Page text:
“How happy is the man who does not follow the advice of the wicked. . . . He is like a tree planted beside streams of water.” —Psalm 1:1,3
Summer is the perfect time to climb a tree. But if you prefer to keep your feet on the ground, grab a blanket, head outdoors and get ready for a nature walk through God’s Word. The Bible mentions trees nearly 300 times. Again and again, God compares us to trees, growing up under His care. Kids in the early church knew all about cedar, fig, palm, olive and acacia trees. Now you can, too.
The acacia symbolizes reverence, or a holy fear of the Lord. God instructed the Israelites to carve the ark of the covenant out of acacia wood (Exodus 25:10-22).
Everything about this tree says, “Stay away!” Its branches are covered with sharp thorns, and its leaves are poisonous. By choosing acacia wood for the box that held the Ten Commandments, God reminded the Israelites to be careful. His holy presence was so powerful that anyone who touched the ark would die.
We don’t have arks anymore; Jesus paid the debt for our sins, which allows us to draw close to Him without fear. But it’s always good to remember that we worship the awesome God who made the universe. He is powerful and there is no foe He can’t defeat.
The cedar tree symbolizes strength and magnificence. Kings used it to construct palaces that were meant to last forever. So when Solomon built the Lord’s temple, he chose cedars from Lebanon, the finest wood in the world (1 Kings 5:1-6).
Cedars can grow 130 feet high and can live up to 2,000 years! They survive so long because their wood secretes a fragrant oil that is toxic to insects, fungus and disease. God’s love is like that oil. If we read His Word and let it burrow deep into our “heartwood,” it protects and strengthens us.
Solomon’s temple didn’t stand forever. But with God’s love flowing through us, our impact on those around us can outlast even the mighty cedar.
The palm frond symbolizes triumph over adversity. When Jesus made the Triumphal Entry into Jerusalem, the crowds rejoiced and laid palm branches at His feet (John 12:12-13).
A welcome sight to the weary traveler, palm trees offer food, shade and the promise of water. But the palm can serve many other purposes as well. Did you know palm fronds can be used to make rope and baskets or that its seeds are food for camels? Every part of the tree is useful and strong. The palm’s roots are able to dig deep underground and search for water, even in the driest places on earth. Jesus is our source of “living water.” He gives us life, no matter what difficulties surround us.
Like the palm tree, we should try to be useful and strong as we tap into Jesus’ living water.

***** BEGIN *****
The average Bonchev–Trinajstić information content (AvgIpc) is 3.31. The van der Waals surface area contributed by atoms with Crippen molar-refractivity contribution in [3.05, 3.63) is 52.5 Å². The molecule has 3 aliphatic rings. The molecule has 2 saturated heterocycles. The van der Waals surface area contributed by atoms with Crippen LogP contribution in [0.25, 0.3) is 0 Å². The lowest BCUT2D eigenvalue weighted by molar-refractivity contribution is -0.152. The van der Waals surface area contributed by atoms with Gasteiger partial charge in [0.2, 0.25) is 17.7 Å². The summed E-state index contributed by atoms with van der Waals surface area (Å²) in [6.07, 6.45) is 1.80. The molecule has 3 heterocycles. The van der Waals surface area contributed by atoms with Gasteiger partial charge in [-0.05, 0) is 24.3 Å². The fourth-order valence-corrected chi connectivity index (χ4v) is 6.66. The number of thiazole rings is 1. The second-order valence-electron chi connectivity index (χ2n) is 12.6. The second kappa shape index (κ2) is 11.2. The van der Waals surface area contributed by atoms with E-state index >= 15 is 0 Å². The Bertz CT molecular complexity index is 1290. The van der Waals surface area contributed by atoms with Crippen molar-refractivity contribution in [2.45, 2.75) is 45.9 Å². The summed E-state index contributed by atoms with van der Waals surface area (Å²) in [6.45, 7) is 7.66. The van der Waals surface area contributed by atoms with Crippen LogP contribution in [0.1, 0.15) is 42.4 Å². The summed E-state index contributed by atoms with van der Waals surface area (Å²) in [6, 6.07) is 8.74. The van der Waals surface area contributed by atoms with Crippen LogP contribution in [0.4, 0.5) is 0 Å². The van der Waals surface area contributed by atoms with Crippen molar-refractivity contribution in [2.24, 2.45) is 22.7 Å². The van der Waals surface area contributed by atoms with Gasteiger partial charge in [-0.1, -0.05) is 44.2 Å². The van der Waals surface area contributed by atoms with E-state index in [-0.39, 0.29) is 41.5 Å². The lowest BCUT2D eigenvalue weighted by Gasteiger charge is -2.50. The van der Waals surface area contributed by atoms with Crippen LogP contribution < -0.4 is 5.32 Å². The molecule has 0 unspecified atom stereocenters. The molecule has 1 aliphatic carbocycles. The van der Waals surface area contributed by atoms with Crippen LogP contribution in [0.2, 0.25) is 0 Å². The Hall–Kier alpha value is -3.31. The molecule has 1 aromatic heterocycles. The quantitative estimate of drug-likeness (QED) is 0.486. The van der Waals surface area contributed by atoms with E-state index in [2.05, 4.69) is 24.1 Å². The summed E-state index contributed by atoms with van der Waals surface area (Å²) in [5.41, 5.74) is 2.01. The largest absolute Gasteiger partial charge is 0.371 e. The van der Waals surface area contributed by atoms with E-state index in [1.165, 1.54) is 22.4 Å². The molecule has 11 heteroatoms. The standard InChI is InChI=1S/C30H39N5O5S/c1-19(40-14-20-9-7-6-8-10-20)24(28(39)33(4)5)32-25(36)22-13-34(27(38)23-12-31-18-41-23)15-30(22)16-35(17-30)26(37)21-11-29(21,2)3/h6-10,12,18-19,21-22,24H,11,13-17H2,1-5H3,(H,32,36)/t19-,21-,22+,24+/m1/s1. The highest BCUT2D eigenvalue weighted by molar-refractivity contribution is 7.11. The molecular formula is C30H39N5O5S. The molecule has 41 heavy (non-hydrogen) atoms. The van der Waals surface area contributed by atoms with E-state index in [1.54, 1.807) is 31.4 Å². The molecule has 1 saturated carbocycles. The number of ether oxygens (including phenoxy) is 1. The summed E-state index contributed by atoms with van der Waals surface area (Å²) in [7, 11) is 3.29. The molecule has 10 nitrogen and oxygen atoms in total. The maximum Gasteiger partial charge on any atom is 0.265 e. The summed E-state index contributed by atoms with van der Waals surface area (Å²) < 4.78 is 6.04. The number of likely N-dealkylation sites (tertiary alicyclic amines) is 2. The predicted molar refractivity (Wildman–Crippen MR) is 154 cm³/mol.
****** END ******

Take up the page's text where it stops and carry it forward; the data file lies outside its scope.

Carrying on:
Although the fig tree produces a delicious fruit, it has been called the “hypocrite tree.” Before His crucifixion, Jesus approached a fig tree, looking for fruit. When He found only leaves, He cursed the tree and it withered (Matthew 21:18-19).
Unlike apples or oranges, figs are green and are not easily detected among the leaves until they are nearly ripe. From a distance, you can’t tell whether a fig tree has any fruit or not. God tells us to bear good fruit—to share His love with others by how we speak and act.
Does our fruit look too much like everyone else, or is it ripe and easy to spot?
From Genesis to Revelation, the olive tree symbolizes God’s blessings: peace, prosperity, wisdom and honor. Samuel poured olive oil on David’s head to show that God had blessed him (1 Samuel 16:12-13).
Compared to majestic cedars, the olive tree looks small and stubby. But when you crush its fruit, you get olive oil. This remarkable liquid is one of the main ingredients in bread and also fuels oil lamps to light up the night. Even the poorest families (2 Kings 4:2) kept a jar of olive oil in the house. When mixed with fragrant spices, olive oil is used to anoint the heads of priests and kings, dedicating them to lifelong service.
In 2 Corinthians 1:21, it says that God has anointed you and me. We have been blessed like kings, but with that blessing comes the responsibility to serve God with all our hearts.
Respecting the Seasons
One last lesson from the trees: There’s a time to bear fruits and a time to grow roots. Take advantage of the “growing” time to: study the Bible, learn how to pray, memorize worship songs and train yourself to give your money and talents to God. Day by day, let Him grow you into the person He wants you to be.